January 1, 2000 Amb. Kenneth Quinn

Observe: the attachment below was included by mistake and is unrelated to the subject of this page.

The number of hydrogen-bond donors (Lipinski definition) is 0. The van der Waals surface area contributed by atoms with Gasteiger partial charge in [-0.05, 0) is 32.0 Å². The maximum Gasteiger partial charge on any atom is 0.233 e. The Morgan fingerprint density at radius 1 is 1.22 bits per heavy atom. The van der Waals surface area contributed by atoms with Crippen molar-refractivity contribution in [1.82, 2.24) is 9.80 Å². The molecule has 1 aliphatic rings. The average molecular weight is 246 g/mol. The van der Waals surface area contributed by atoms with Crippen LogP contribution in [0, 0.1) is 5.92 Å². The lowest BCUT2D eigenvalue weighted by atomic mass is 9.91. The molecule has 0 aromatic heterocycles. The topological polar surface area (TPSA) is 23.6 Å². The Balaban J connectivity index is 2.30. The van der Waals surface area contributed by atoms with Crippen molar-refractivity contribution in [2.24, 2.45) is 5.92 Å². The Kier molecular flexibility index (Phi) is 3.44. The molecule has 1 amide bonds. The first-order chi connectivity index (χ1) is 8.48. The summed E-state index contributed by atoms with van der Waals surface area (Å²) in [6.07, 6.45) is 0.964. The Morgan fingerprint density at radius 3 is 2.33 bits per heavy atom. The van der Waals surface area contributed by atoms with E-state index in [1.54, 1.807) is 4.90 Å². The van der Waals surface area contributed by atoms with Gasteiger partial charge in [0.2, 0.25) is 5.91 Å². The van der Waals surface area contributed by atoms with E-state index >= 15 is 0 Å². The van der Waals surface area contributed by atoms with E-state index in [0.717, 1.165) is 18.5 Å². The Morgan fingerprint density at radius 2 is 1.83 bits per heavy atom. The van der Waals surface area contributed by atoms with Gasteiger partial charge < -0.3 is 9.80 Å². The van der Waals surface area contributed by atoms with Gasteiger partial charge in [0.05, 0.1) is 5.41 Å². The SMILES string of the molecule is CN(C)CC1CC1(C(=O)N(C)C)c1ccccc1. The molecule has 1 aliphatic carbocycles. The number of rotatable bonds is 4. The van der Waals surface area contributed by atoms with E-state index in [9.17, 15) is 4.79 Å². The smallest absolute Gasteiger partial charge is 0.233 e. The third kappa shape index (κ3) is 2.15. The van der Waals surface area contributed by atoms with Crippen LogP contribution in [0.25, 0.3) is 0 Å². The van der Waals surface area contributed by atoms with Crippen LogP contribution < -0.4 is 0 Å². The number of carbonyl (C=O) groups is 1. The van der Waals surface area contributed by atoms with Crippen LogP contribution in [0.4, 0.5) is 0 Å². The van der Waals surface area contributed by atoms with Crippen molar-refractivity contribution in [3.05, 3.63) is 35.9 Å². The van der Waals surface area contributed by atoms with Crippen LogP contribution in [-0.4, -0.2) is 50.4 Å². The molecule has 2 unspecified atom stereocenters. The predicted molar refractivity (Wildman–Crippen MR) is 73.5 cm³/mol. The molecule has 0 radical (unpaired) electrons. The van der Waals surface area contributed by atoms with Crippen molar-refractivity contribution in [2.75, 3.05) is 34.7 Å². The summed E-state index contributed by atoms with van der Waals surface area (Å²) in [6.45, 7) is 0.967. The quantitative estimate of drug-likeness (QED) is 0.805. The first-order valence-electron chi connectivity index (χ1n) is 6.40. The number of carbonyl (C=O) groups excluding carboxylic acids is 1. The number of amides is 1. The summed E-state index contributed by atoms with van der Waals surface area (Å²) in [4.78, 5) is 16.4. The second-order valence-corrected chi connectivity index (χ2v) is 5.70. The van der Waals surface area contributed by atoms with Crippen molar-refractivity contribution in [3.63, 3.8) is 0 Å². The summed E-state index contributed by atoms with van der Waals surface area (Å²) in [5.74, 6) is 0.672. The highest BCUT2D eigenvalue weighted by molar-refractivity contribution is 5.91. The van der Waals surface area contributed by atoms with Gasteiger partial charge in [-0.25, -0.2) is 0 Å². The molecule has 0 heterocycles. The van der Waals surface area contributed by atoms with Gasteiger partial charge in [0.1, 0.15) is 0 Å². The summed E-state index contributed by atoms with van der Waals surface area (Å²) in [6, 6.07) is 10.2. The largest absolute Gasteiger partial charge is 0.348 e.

Ambassador Quinn was the recipient of this award for the initiative, integrity and intellectual courage he exhibited in regard to the security of the U.S. Embassy in Phnom Penh. The embassy had been evaluated as the most vulnerable U.S. diplomatic mission in the world. It had no Marine Security Guards and was badly exposed to a possible truck bomb attack. Rather than accept the halfway measures directed by the State Department which would still leave his staff exposed to mass casualties, Ambassador Quinn wrote to the Secretary of State in the Dissent Channel stating that he refused to implement the Department’s orders, demanding that they move to a new completely safe embassy building. His deputy Chief of Missions, Carol Rodley, also refused to carry out those directions. Their dissent led to the State Department committing all of the funds needed to build a new embassy that had security features meeting all requirements and with Marine Security Guards. He received the award, presented by the American Foreign Service Association, jointly with Ms. Rodley, who would later become Ambassador to Cambodia in 2008. When Ambassador Quinn received this award, he would become the only Foreign Service Officer in history to ever to receive the American Foreign Service Association awards for dissent and intellectual courage on three separate occasions.